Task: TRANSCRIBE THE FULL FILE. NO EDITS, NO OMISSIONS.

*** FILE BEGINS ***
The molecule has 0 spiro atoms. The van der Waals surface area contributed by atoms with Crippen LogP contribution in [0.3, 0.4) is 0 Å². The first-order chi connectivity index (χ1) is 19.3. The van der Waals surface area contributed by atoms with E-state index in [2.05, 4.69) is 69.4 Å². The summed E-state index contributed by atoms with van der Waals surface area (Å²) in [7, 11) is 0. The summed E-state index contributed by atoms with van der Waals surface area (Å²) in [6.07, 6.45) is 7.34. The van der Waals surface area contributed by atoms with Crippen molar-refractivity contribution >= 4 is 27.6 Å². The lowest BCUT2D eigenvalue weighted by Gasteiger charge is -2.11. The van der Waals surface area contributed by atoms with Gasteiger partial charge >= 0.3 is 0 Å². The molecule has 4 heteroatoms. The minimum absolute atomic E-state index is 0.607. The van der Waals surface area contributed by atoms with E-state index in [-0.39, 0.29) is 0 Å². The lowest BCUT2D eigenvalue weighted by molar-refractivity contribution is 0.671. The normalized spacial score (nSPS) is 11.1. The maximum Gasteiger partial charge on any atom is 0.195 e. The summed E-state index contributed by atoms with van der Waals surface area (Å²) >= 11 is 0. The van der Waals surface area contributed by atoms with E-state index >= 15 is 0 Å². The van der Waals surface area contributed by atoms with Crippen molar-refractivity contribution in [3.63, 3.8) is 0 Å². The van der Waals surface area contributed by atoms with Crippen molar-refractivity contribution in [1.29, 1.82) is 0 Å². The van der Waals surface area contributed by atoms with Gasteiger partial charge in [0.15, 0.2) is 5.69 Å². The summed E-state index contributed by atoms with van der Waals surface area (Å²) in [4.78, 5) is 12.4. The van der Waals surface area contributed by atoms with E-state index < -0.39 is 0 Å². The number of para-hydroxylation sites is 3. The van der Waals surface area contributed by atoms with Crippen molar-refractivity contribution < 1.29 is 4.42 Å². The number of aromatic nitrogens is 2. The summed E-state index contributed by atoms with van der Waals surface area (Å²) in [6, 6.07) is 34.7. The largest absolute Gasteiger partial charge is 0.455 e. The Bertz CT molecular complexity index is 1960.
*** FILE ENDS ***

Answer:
The molecule has 0 spiro atoms. The van der Waals surface area contributed by atoms with Crippen LogP contribution in [0.3, 0.4) is 0 Å². The first-order chi connectivity index (χ1) is 19.3. The van der Waals surface area contributed by atoms with E-state index in [2.05, 4.69) is 69.4 Å². The summed E-state index contributed by atoms with van der Waals surface area (Å²) in [7, 11) is 0. The summed E-state index contributed by atoms with van der Waals surface area (Å²) in [6.07, 6.45) is 7.34. The van der Waals surface area contributed by atoms with Crippen molar-refractivity contribution >= 4 is 27.6 Å². The lowest BCUT2D eigenvalue weighted by Gasteiger charge is -2.11. The van der Waals surface area contributed by atoms with Gasteiger partial charge >= 0.3 is 0 Å². The molecule has 4 heteroatoms. The minimum absolute atomic E-state index is 0.607. The van der Waals surface area contributed by atoms with E-state index in [-0.39, 0.29) is 0 Å². The lowest BCUT2D eigenvalue weighted by molar-refractivity contribution is 0.671. The normalized spacial score (nSPS) is 11.1. The maximum Gasteiger partial charge on any atom is 0.195 e. The summed E-state index contributed by atoms with van der Waals surface area (Å²) >= 11 is 0. The van der Waals surface area contributed by atoms with E-state index >= 15 is 0 Å². The van der Waals surface area contributed by atoms with Crippen molar-refractivity contribution in [3.63, 3.8) is 0 Å². The van der Waals surface area contributed by atoms with Crippen molar-refractivity contribution in [1.29, 1.82) is 0 Å². The van der Waals surface area contributed by atoms with Gasteiger partial charge in [0.15, 0.2) is 5.69 Å². The summed E-state index contributed by atoms with van der Waals surface area (Å²) in [4.78, 5) is 12.4. The van der Waals surface area contributed by atoms with E-state index < -0.39 is 0 Å². The number of para-hydroxylation sites is 3. The van der Waals surface area contributed by atoms with Crippen molar-refractivity contribution < 1.29 is 4.42 Å². The number of aromatic nitrogens is 2. The summed E-state index contributed by atoms with van der Waals surface area (Å²) in [6, 6.07) is 34.7. The largest absolute Gasteiger partial charge is 0.455 e. The Bertz CT molecular complexity index is 1960.